Roots of the Reformation: What it Means for TodayOct 1st, 2014 | By David Anders | Category: Blog Posts
If you ask most people why there was a Protestant Reformation they answer, “Because of corruption in the Church.” That’s the common view. They might blame the indulgence controversy or Papal involvement in politics. If they’re Protestants, they probably claim the Church was doctrinally corrupt. Even Catholics give this answer. (I know. I just polled a roomful of Catholics on the question.) For centuries, in fact, this was the standard line for Catholic historians: if only the Church had done a better job, there would have been no Protestant Reformation.
There is one small problem with the corruption thesis, however. It’s just not true. I don’t mean there was no corruption in the Church. There was plenty of it. What I mean is corruption in the Church didn’t make the 16th century any different from every other century. It’s not like the 16th century was the worst time we’ve ever seen. We’ve seen far worse – the papacy bought and sold, ignorant, immoral prelates, schism, multiple claimants to the papal throne. You name it; there was some century that somebody was doing it, or even lots of somebodies.
The real cause of the Reformation was not Church corruption (moral, doctrinal, or otherwise) but how people felt about it. And here comes one of the greatest historical ironies: people grew intolerant of corruption in the Church at least in part because the Church told them to. One man who gets a lot of the credit for this is Pope Gregory VII (1020-1085). In his day, the Church was absolutely rife with corruption and he wanted to do something about it. He fought hard to eliminate simony (buying Church offices) and clerical incontinence. He strove to free the Church from the control of secular rulers. But he did something very radical, too. He called on laypeople to oppose corrupt clergy, absolving them of their obligations to obey.
In the aftermath of Pope Gregory’s reform, we saw centuries of religious movements and lay reforms both inside and outside of the Church. The most famous examples are St. Francis and St. Dominic, who rose up in answer to the Church’s call for Reformation. Others left the Church in a misguided search for evangelical perfection. The Waldenisans and Albigensians come to mind. But what they all had in common was an eager desire to reform the Church. Sometimes, even good religious would gin up popular agitation by decrying corruption in Church and state. The Dominican Savanarola (1452-1498) went to his death for such a display.
What all of this means is that the Church created the expectation that things should be better. Religious carried out centuries of catechesis and preaching. Books like The Imitation of Christ flooded the popular market once Guttenberg invented printing. The Church created such a demand for good religion that she couldn’t keep up with the demand. The Protestant Reformers merely stepped into a gap that would not have existed had the Catholic Church not been working for centuries to root out corruption and raise the level of lay spirituality. This is not simply my private theory. Lucien Febvre made the argument in 1929 in his famous essay, “Une question mal posée.” Today, this is the consensus view among historians. A good book on the subject is Steven Ozment’s, The Age of Reform: 1250-1550.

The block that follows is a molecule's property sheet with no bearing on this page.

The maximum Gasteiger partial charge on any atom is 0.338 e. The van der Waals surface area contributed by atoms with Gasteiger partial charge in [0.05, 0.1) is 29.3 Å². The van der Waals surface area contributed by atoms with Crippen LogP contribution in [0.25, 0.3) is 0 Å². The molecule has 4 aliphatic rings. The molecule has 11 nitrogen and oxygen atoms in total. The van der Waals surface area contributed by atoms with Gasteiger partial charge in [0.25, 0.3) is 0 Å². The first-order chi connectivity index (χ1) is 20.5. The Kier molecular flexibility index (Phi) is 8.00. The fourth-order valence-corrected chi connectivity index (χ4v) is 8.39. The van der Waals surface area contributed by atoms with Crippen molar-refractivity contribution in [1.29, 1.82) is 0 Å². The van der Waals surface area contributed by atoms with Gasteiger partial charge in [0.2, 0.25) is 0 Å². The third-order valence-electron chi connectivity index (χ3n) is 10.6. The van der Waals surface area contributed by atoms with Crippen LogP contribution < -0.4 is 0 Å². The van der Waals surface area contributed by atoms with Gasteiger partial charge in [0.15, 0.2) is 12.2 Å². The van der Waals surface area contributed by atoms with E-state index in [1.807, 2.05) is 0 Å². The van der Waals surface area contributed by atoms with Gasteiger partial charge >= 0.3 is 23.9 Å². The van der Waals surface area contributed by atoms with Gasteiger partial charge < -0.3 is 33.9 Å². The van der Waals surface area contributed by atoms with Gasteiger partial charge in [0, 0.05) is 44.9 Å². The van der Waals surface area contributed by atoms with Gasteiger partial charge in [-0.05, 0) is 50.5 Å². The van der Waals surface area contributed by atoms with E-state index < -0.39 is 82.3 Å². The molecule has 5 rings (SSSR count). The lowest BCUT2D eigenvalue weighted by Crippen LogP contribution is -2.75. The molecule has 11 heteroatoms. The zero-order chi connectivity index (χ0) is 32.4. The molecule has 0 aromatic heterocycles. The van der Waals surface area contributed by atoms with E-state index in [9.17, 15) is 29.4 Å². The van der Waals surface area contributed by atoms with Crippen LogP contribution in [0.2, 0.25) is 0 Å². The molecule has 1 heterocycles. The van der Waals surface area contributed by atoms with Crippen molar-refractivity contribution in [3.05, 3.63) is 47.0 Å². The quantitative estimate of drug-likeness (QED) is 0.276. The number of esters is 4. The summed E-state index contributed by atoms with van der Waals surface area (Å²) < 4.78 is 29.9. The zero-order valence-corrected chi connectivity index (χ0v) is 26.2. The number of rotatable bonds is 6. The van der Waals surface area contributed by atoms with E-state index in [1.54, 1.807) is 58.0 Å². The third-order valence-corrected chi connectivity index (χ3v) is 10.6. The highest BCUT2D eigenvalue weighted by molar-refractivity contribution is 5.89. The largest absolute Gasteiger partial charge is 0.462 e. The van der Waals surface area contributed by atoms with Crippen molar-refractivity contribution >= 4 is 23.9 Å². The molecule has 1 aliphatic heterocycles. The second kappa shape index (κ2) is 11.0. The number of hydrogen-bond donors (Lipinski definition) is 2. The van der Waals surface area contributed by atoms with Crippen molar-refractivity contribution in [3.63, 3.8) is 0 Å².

So why does this matter today? It matters because we need to be alert to how we frame our discussions about the Church and how we respond to propaganda. The Reformation era was not the worst in Church history, but people at the time became convinced that it was. People with a personal or a political agenda exploited the popular mentality and disseminated propaganda that caused centuries of bloodshed and suffering.
In a similar way, we suffer today from very biased reporting and outright propaganda about the Church. These condition the way we understand ourselves, even as Catholics. To illustrate, did you know that there is one hundred times more sexual abuse in California public schools than in the Catholic Church? This, according to Hofstra University researcher Carol Shakeshaft. But where is the outcry? Where the mass exodus of parents from the public school system? There is none, because the media elites didn’t see fit to report the facts in a way that would lead to that outcome.
There were many, many factors leading to the Reformation: economic and political changes, demography and societal attitudes, technology (printing), intellectual developments (scholasticism and the renaissance), religious sentiment, and the contributions of colorful personalities. It is impossible to point out one cause of the Reformation. These all came together at a critical moment in western history. “Corruption,” as such, was not the cause of the Reformation.
Reflecting on this, it is good to know that the Church has always had corruption, has always fought corruption, and has never made “absence of corruption” a mark of the true Church. Jesus told us to expect corruption in the Church until the end of time. (Matthew 13:24-30) And every attempt to create a perfect Church in this life has always ended in disaster. The Donatists tried it in North Africa. The Puritans tried it in New England. We could list other examples, but the result is always hypocrisy or tyranny. I, myself, am very grateful for my corrupt Church. I would never think of leaving it because of corruption but I suppose, if I did, it would be a little bit less corrupt.